Purgatory Ridge by William Kent Krueger

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Synopsis

Winner of the prestigious Loft-McKnight Fiction Award and the Anthony Award for Best First Novel, William Kent Krueger has established himself as a startlingly original voice in thriller fiction. With Purgatory Ridge he cements his standing as a suspense writer of the highest caliber.

Not far from the small town of Aurora (population 3,752) lies an ancient two-hundred-acre expanse of great white pines, sacred to the Anishinaabe and known to them as Minishoomisag (Our Grandfathers).

Wealthy industrialist Karl Lindstrom does not have a reputation as a sensitive environmentalist, and some members of the Anishinaabe tribe are concerned about the proximity of the trees to his lumber mill. So when an explosion at the mill results in the death of a night watchman, it's obvious whom suspicion will fall upon.

Cork O'Connor, in the throes of straightening out his life and repairing his marriage, is asked by his successor as sheriff to help with the investigation. His sense of community obliges him to accept, but Cork has distinctly mixed feelings about the case. For one thing, he is part Anishinaabe himself. For another, his lawyer wife, Jo, represents the tribe.

Meanwhile, in a secluded house that overlooks the lakeside home of the Lindstrom family, a reclusive shipwreck survivor and his sidekick also seem to be harboring some resentment of their own against the industrialist. And it soon becomes clear to Cork that harmony, both at home and in the town, will be on the back burner for some time.

William Kent Krueger's precise and atmospheric prose, combined with his keen eye for the telling details of small-town life and his vivid sense of the land and seascapes of northern Minnesota, will impress and delight both his old fans and those discovering him for the first time.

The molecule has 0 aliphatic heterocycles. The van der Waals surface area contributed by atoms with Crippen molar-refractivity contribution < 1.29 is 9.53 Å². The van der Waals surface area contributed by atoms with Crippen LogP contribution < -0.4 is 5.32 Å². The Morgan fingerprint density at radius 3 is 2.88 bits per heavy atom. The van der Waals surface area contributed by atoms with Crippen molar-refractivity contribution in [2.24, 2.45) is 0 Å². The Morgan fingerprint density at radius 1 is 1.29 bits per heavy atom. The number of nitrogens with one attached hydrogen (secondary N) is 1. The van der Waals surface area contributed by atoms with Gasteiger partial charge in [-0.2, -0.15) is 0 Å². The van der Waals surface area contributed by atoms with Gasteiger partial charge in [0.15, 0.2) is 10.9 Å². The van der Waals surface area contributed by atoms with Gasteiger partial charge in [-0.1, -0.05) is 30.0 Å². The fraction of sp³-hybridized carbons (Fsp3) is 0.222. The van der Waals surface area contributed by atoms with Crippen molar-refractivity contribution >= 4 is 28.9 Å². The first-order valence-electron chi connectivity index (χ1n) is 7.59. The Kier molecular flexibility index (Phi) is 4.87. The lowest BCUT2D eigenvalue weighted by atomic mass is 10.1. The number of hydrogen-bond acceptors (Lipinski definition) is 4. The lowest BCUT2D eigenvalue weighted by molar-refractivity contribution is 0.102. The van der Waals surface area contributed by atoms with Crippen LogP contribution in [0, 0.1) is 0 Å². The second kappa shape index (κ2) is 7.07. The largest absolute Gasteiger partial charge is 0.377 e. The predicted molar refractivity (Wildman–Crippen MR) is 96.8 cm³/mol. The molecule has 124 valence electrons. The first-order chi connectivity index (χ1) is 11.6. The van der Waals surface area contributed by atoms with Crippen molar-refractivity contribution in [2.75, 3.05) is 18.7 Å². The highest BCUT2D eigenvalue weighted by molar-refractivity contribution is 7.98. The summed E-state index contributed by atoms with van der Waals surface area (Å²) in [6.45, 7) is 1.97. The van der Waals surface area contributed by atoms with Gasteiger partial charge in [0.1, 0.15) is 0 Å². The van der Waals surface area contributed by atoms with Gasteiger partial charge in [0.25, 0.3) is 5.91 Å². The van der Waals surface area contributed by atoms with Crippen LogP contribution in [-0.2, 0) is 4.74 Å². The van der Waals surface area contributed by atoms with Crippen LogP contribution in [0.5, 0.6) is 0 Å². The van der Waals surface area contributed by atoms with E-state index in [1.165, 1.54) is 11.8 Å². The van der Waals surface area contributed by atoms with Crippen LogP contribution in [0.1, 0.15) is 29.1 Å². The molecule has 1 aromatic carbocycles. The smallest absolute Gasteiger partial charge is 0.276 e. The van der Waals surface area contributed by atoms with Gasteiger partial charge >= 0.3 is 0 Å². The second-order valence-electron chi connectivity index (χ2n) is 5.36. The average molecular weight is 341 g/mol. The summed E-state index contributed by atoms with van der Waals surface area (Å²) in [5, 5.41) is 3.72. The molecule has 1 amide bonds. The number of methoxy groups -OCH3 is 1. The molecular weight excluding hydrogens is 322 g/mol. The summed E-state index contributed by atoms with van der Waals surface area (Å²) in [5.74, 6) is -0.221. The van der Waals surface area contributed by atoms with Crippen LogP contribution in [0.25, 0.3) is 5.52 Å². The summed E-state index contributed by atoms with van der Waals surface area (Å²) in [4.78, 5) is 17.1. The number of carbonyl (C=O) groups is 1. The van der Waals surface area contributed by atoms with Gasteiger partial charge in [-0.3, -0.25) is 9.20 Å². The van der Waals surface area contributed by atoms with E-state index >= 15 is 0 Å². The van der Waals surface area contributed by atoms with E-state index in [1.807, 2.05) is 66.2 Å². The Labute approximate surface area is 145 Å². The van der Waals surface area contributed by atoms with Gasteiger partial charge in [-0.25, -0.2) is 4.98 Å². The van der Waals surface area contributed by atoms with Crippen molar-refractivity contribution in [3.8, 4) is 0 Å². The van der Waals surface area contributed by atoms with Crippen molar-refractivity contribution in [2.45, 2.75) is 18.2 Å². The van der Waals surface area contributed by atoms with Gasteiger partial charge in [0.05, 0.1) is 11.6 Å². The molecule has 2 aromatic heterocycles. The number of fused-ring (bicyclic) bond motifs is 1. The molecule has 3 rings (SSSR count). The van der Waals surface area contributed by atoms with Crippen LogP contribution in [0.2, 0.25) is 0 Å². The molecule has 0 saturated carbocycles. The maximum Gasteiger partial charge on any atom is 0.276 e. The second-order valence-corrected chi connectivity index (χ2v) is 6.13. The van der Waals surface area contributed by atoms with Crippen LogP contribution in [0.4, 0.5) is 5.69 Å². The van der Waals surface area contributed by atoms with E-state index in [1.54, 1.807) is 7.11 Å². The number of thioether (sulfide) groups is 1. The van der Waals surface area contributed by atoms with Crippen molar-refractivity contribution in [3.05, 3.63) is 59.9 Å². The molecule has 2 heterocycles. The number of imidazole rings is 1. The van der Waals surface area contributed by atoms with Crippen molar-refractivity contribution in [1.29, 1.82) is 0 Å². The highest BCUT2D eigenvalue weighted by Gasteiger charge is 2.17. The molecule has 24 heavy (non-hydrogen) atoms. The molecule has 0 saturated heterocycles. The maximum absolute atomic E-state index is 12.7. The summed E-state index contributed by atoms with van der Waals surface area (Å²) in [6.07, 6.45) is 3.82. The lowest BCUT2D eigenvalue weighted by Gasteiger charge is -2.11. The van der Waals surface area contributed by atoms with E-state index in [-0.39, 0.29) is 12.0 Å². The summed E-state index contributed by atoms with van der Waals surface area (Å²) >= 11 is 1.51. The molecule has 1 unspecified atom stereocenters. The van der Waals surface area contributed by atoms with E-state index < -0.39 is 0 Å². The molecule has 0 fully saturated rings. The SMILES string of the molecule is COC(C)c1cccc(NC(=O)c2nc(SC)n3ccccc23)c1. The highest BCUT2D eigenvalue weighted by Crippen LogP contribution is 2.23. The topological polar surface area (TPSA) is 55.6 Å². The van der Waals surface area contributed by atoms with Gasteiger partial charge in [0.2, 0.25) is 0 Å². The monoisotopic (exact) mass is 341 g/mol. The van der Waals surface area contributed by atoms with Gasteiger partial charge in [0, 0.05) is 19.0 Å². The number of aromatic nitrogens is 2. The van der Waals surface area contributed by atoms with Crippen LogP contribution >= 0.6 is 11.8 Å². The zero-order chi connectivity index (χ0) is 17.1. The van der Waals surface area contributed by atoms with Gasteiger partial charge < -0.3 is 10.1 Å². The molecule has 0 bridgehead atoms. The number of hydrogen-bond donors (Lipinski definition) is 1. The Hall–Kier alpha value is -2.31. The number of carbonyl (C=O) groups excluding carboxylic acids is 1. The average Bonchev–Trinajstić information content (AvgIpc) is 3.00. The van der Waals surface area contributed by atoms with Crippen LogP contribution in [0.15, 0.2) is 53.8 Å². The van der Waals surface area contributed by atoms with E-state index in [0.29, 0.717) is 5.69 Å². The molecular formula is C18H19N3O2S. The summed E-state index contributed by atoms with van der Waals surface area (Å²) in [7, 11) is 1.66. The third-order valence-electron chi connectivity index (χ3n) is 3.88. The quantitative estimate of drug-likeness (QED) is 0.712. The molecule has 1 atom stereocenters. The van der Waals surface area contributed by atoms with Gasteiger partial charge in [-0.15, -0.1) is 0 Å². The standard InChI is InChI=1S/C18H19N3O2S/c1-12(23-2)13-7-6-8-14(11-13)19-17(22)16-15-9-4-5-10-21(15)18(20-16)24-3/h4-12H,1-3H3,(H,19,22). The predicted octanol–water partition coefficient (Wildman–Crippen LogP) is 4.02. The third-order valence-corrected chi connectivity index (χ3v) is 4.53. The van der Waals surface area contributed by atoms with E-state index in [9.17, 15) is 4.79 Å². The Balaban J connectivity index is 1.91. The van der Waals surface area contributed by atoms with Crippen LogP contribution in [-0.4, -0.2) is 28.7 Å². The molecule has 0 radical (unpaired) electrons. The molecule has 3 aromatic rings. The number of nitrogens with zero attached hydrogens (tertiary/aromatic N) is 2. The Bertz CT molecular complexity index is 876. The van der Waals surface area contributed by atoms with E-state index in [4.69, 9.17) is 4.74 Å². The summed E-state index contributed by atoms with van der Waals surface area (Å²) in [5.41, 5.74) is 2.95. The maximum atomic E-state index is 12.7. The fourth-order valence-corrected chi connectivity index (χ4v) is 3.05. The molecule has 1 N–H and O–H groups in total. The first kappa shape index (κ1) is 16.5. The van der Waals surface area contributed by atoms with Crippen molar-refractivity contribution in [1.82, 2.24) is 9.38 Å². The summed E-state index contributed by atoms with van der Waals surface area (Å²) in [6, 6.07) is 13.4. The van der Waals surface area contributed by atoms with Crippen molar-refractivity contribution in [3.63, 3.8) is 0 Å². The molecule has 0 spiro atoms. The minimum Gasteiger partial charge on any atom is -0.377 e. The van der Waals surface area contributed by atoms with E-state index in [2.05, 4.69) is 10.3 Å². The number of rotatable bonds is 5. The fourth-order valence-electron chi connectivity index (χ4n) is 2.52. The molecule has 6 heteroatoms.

About William Kent Krueger

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William Kent Krueger is the award-winning author of twelve previous Cork O’Connor novels, including Northwest Angle and Trickster’s Point, as well as the novel Ordinary Grace. He lives in the Twin Cities with his family. Visit his website at WilliamKentKrueger.com.
 
Published March 9, 2010 by Atria Books. 452 pages
Genres: Mystery, Thriller & Suspense, Literature & Fiction. Fiction

Unrated Critic Reviews for Purgatory Ridge

Kirkus Reviews

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Trouble is, Cork is part Anishinaabe himself and with the Anishinaabe under suspicion, and with his wife as their lawyer, the wiser course isn’t easily chosen.

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Publishers Weekly

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Krueger's page-turner revisits Cork O'Connor, the part-Irish, part-Anishinaabe/Ojibwe ex-sheriff of Aurora, Minn., a tiny lumber town on the edge of the Superior National Forest, whose exploits were d

Feb 01 2001 | Read Full Review of Purgatory Ridge

Publishers Weekly

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Karl Lindstrom's wife, Grace Fitzgerald, novelist and daughter of the man who owned the freighter, is abducted, and Cork's wife and six-year-old son are also taken as the Eco-Warrior demands $2 million for their safe return.

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Reviewing the Evidence

Ex-sheriff Cork O’Connor of Aurora, Minnesota, has a foot in both camps when a logging controversy hits his Boundary Waters community on the edge of the Superior National Forest.

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Reviewing the Evidence

In the first two Cork O'Connor books Krueger displayed wonderful descriptive powers with his depictions of Minnesota in winter's frozen grip.

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